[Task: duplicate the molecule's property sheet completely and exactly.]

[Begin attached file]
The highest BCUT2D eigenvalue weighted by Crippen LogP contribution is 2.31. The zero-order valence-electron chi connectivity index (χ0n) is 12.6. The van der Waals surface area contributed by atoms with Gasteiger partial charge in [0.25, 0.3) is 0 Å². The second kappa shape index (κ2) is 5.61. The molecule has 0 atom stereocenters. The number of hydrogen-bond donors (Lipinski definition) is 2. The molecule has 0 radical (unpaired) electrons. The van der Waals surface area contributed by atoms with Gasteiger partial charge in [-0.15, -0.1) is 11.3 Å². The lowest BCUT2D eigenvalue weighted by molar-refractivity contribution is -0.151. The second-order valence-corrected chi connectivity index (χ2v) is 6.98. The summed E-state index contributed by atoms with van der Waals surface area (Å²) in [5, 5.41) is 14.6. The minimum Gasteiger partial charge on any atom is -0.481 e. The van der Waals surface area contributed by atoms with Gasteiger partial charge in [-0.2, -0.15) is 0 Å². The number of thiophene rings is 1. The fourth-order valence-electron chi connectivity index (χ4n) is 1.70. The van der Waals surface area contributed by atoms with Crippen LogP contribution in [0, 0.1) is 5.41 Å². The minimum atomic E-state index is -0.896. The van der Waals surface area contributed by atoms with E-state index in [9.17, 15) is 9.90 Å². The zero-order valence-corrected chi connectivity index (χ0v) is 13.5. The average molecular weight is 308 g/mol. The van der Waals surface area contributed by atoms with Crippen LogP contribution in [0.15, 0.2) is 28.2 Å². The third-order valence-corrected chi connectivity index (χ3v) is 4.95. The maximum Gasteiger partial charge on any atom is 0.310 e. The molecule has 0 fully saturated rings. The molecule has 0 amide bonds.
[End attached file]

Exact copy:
The highest BCUT2D eigenvalue weighted by Crippen LogP contribution is 2.31. The zero-order valence-electron chi connectivity index (χ0n) is 12.6. The van der Waals surface area contributed by atoms with Gasteiger partial charge in [0.25, 0.3) is 0 Å². The second kappa shape index (κ2) is 5.61. The molecule has 0 atom stereocenters. The number of hydrogen-bond donors (Lipinski definition) is 2. The molecule has 0 radical (unpaired) electrons. The van der Waals surface area contributed by atoms with Gasteiger partial charge in [-0.15, -0.1) is 11.3 Å². The lowest BCUT2D eigenvalue weighted by molar-refractivity contribution is -0.151. The second-order valence-corrected chi connectivity index (χ2v) is 6.98. The summed E-state index contributed by atoms with van der Waals surface area (Å²) in [5, 5.41) is 14.6. The minimum Gasteiger partial charge on any atom is -0.481 e. The van der Waals surface area contributed by atoms with Gasteiger partial charge in [-0.2, -0.15) is 0 Å². The number of thiophene rings is 1. The fourth-order valence-electron chi connectivity index (χ4n) is 1.70. The van der Waals surface area contributed by atoms with Crippen LogP contribution in [0, 0.1) is 5.41 Å². The minimum atomic E-state index is -0.896. The van der Waals surface area contributed by atoms with E-state index in [9.17, 15) is 9.90 Å². The zero-order valence-corrected chi connectivity index (χ0v) is 13.5. The average molecular weight is 308 g/mol. The van der Waals surface area contributed by atoms with Crippen LogP contribution in [0.15, 0.2) is 28.2 Å². The third-order valence-corrected chi connectivity index (χ3v) is 4.95. The maximum Gasteiger partial charge on any atom is 0.310 e. The molecule has 0 fully saturated rings. The molecule has 0 amide bonds.